Other styles of queer jewelry consist of rings, bracelets, necklaces, and earrings that state pronouns or are colored to match the various pride flags that exist today. Someone trying to show that they are bisexual may choose a ring in pink, purple, and blue, while someone who is pansexual may select one that's pink, yellow, and blue. The LGBT jewelry you lean into will depend on exactly who you are.
Word rings, also known as stacking rings, feature fun, colorful phrases to represent your personality and sense of humor. These rings can be combined to spell out different messages, like your pronouns or political views. There are also necklace and pendant variations of word rings that offer short sayings and mantras.
How to Break Free from Heteronormative Jewelry
The big thing here is to question popular jewelry styles. Why are these pieces the ones everyone is wearing? Are they just popular because they've always been what's considered normal? It's okay to wear basic jewelry if you like it, but try something new if you only choose typical pieces because they make you fit in!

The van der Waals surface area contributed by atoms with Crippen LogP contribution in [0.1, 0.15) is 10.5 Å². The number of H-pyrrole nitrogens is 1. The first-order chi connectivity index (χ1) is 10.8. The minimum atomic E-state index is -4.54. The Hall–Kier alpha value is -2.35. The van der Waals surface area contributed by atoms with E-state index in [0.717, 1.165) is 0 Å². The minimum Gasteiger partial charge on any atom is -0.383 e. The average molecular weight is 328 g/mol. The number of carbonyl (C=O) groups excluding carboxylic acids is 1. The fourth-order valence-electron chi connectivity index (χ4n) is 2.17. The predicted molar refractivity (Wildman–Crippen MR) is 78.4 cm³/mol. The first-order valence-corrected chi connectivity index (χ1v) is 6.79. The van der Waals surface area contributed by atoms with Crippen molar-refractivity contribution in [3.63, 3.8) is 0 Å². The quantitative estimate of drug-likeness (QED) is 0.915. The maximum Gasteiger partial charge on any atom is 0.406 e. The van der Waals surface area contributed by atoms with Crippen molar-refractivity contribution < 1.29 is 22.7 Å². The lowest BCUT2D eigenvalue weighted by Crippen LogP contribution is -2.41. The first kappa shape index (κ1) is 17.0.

The key to breaking free from heteronormative accessorizing is understanding the history of LGBT jewelry. There's no reason to feel stuck in just one style. Try new jewelry out and make it fun! If you're in a relationship and considering taking it to a new level, consider leaning into alternative gemstones for engagement rings and wedding bands.
Alternative Gemstones for Queer Relationships
The classic diamond ring, while still gorgeous, has become so overdone that even straight people have leaned into more colorful and meaningful stones. Many people, both in and out of the LGBT community, favor sapphires, emeralds, or even onyx. If you're looking for sustainably sourced jewelry, ask your jeweler if they carry carbon negative diamonds, Montana sapphires, or salt and pepper diamonds. The type of gemstone you pick doesn't determine how stunning a piece will be - the circumstances of your gift will.
There is no wrong way to celebrate or represent your identity. Rocking LGBT jewelry is one way to show your true colors. Whether you're thinking about proposing to your partner with an alternative gemstone or paying homage to the past, it's helpful to understand the evolution of queer jewelry and gay pride.